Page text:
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Statutory-Based Memorandum Using a California Statute (Note Discussion section follows IREAC formula) Memorandum

Confidential & Privileged Attorney Work Product

To: From: Client: Re: Date:

JC Associate Attorney Mrs. Marge Simpson Parents Liability for Minor Son's Baby

This memo responds to your request I research whether our clients, Mr. and Mrs. Simpson, incur liability under California Civ. Code § 1714.1. Their minor son engaged in sexual activity with a minor girl, producing a pregnancy and a baby. This memo does not address other theories of liability, such as negligent supervision. Background Facts Mrs. Simpson's son, Bart, is fourteen. When he was thirteen, he engaged in a consensual sexual relationship with Marcia Brady, who has recently turned eighteen. Beginning in January, 2008, Marcia began to tutor Bart in biology. The tutoring occurred in the Brady home, often in Marcia's bedroom. The tutoring sessions became sexual in late January when Marcia suggested they have sexual intercourse. Bart refused at first, claiming he wanted to "save himself for marriage." But he acquiesced when Marcia threatened "to tell all the kids at school [that Bart] couldn't do it." Neither Mrs. Brady nor her husband was aware that Bart and Marcia were having any sexual activity during this time. Likewise, the Simpsons did not know. In late March, Mrs. Brady learned about the sexual activity and she told the two to stop. Instead, Marcia and Bart continued, but did so in Mrs. Simpson's home, while she was out running errands. In May, Mrs. Simpson became aware of the activity in her home and told Bart to stop, or at least use a condom. Bart and Marcia continued to have sex for a few weeks more. But Marcia broke things off when she met a "groovy new guy" at school. In July, Mrs. Brady discovered Marcia was pregnant with Bart's child and demanded the Simpsons pay for the costs of the pregnancy. Marcia gave birth in September of 2008 and now the Bradys also seek damages for the cost of raising the child. Issue Presented A thirteen-year-old boy engages in a continuous, consensual sexual relationship with a seventeenyear-old girl. The girl becomes pregnant. Both sets of parents know that the minors were having unprotected sexual intercourse. California Civ. Code § 1714.1 imputes liability to a parent for a child's "willful" acts. Is unprotected, consensual, and procreative sex between minors a "willful" act within the meaning of 1714.1?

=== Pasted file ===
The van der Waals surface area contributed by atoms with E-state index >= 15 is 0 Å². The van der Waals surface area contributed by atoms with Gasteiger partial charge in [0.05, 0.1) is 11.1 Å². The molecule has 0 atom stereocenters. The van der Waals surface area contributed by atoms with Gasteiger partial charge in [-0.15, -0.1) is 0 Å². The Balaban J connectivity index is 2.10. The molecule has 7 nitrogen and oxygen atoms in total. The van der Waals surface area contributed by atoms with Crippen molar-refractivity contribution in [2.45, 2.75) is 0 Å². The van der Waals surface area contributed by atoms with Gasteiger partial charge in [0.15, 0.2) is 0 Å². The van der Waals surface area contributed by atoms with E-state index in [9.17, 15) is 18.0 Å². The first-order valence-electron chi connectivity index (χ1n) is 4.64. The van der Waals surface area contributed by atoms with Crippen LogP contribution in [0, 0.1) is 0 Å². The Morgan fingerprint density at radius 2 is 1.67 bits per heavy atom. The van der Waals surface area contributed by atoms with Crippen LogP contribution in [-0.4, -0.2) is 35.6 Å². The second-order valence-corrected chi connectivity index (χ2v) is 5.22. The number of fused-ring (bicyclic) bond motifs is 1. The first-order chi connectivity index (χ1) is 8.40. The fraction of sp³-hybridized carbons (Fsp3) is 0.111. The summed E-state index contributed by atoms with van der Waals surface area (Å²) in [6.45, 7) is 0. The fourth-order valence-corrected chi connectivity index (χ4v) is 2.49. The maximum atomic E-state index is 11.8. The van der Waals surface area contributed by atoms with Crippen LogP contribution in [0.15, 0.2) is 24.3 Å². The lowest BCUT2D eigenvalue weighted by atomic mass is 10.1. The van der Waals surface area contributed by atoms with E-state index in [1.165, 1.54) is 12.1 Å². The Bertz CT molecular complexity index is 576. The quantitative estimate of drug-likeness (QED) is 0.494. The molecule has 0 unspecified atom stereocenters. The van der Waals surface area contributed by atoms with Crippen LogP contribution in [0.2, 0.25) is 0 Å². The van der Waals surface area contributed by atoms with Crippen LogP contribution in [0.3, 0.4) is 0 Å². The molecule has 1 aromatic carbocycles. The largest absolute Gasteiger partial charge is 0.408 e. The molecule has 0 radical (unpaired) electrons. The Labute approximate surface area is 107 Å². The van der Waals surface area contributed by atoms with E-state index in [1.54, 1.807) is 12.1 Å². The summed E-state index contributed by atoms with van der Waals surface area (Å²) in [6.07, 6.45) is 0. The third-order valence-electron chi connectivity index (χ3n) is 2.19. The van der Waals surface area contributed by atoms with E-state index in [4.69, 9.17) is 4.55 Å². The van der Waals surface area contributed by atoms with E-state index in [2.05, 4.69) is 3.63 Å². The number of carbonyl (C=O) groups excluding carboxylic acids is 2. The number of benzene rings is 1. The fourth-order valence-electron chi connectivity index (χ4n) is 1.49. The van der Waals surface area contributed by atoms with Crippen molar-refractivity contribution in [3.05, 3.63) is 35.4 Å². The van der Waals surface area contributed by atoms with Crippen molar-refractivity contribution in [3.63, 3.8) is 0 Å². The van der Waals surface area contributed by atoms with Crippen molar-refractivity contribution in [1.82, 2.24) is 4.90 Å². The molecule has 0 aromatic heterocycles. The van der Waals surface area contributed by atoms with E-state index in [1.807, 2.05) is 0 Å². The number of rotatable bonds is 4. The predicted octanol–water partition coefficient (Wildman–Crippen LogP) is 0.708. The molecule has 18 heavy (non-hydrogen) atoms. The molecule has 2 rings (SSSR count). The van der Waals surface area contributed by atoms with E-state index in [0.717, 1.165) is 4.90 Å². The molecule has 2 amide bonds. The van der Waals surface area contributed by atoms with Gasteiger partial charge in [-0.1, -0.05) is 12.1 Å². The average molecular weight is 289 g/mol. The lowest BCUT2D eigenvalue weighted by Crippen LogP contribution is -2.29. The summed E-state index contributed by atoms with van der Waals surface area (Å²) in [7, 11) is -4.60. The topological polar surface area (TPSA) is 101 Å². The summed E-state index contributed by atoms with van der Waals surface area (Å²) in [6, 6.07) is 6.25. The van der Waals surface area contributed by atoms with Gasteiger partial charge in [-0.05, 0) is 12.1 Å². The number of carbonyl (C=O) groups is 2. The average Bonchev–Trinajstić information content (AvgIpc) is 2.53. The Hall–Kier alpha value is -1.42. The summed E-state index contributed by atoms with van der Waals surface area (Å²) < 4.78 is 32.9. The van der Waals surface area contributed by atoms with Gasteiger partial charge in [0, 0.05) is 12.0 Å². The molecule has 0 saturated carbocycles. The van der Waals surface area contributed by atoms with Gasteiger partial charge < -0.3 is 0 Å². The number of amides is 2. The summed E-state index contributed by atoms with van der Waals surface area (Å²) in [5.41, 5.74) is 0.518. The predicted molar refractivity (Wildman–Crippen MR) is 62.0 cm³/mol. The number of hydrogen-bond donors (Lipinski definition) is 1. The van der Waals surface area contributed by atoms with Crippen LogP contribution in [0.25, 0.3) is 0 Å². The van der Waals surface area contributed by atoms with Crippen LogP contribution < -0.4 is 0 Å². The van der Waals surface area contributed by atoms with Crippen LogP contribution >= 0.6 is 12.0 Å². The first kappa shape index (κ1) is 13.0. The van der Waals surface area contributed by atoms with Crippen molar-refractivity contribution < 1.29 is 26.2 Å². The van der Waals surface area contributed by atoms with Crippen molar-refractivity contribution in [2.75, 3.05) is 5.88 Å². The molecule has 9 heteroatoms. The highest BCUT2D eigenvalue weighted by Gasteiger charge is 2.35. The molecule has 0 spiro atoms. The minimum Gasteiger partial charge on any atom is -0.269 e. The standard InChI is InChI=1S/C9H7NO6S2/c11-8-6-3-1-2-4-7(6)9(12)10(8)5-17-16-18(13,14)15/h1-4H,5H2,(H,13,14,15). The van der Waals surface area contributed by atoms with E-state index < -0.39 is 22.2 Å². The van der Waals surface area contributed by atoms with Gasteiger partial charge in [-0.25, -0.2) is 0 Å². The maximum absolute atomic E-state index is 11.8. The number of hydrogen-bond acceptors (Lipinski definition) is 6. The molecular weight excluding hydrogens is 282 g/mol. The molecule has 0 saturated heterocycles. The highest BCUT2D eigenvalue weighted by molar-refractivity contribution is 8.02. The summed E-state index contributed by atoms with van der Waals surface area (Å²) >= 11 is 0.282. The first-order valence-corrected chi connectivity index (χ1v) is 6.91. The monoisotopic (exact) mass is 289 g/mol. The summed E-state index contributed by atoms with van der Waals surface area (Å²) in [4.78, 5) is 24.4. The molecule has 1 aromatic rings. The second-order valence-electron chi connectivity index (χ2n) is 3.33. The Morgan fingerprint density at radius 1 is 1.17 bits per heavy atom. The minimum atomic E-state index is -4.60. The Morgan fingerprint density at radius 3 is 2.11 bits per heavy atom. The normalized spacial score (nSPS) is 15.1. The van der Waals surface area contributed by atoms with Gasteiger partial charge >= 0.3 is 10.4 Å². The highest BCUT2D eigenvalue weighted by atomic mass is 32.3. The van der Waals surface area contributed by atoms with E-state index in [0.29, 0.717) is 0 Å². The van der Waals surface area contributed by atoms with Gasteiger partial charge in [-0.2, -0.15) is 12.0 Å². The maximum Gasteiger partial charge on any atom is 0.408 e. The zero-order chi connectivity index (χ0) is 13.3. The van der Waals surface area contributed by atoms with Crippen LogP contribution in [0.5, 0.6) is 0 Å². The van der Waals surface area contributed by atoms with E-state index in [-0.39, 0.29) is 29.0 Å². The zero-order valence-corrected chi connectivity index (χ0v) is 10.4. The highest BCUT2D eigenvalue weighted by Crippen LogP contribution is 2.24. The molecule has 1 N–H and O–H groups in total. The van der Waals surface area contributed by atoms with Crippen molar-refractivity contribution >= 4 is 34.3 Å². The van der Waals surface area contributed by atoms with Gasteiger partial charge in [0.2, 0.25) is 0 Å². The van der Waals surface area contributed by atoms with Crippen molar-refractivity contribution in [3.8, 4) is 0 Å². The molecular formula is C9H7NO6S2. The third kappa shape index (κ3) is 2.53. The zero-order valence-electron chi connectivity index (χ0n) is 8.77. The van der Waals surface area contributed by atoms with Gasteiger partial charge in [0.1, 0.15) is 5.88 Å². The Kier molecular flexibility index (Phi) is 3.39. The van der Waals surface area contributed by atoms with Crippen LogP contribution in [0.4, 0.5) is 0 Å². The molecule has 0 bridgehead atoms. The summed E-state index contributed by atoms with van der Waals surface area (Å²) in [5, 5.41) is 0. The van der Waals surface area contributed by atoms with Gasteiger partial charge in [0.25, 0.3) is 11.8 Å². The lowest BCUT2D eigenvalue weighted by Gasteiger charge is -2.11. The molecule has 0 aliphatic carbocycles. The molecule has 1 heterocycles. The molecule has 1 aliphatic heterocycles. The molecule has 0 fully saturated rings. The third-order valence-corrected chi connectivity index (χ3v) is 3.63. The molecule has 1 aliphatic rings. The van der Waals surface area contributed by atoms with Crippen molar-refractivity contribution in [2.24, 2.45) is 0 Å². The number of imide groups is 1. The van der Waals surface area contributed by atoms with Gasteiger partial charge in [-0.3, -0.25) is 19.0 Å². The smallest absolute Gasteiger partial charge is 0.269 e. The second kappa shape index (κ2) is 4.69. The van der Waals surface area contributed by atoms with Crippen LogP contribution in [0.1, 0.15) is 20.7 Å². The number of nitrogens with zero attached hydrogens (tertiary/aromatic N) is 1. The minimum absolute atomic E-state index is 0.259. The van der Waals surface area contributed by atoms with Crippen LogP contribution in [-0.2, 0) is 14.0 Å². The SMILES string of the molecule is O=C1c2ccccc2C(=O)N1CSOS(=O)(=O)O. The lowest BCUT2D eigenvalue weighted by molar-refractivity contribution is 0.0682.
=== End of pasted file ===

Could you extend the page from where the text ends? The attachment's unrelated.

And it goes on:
Brief Answer No. Parental liability attaches only upon a finding that a child "willfully committed" a harmful act. Cal. Civ. Code § 1714.1. Specifically, "consensual" sex between two minors is not a "willful" act within the meaning of the statute. This is because there is no unwilling participant. Parental knowledge of the consensual sex is also not a factor under statutory liability. Cynthia M. v. Rodney E., 187 Cal. App. 3d 1291, 1293 (1986). Here, Bart engaged in only consensual sex with Marcia. The Bradys can argue that as grandparents the Simpsons have a moral duty to pay for the costs of Marcia's pregnancy, but the statute does not require it. A court would rule against the Bradys. Discussion Thesis In order to bring a claim under California's parental liability statute, the Bradys would have to show Bart engaged in a "willful" act against Marcia's will. However, consensual sexual activity between minors, even when it amounts to statutory rape, is not a "willful" act. Here, because Bart and Marcia engaged in consensual conduct, there is no willful act. A court would likely dismiss a claim should the Bradys sue. Rules (Statute) Parents can incur liability for the "willful acts of their minor children," provided the parents have custody and control of the minor child. Cal. Civ. Code sec. 1714.1 (West 2008). Explanation or Purpose of Statute In general, parents are not responsible for the torts of their minor children. Cynthia M., 187 Cal. App. 3d at 1293. The Legislature created an exception to this common law rule by providing crime victims with a remedy against the parents of a minor who commits "acts of wilful" misconduct. The statute imputes liability from the minor to the parent, but it caps damages at $25,000. Cal. Civ. Code § 1714.1 (West 2008). Explanation of Rule with Case Illustration Despite that it might go against the wishes of parents, consensual sexual relations between two minors is not "wilful" misconduct within the meaning of Civ. Code § 1714.1. Cynthia M, 187 Cal. App. 3d at 1293. There, two minors participated in a consensual sexual relationship, resulting in a pregnancy and the birth of a child. Both sets of parents knew that the minors were engaged in a sexual relationship and both warned about the risks of pregnancy. The girl's parents sought damages from the boy's parents for the costs of the pregnancy and the child's care. Id. at 1293-94. The court held that consensual sexual activity is not "wilful misconduct" within the meaning of § 1714.1. Id. The court reasoned that the purpose of the statute is to "protect and compensate injured innocent third persons." Id. It further noted that there is a distinction "between a party who is injured through no fault of his or her own and an injured party who willingly participated in the offense about which a complaint is made." Id. at 1295 (emphasis added). The court also noted that, even though it is a crime for minors to have sex, the court did not find one minor more culpable than the other. Thus, it concluded that the girl was not an innocent victim and therefore the boy had not engaged in a wilful act. Thus, the court would not impute any liability to the boy's parents. Id. at 1296.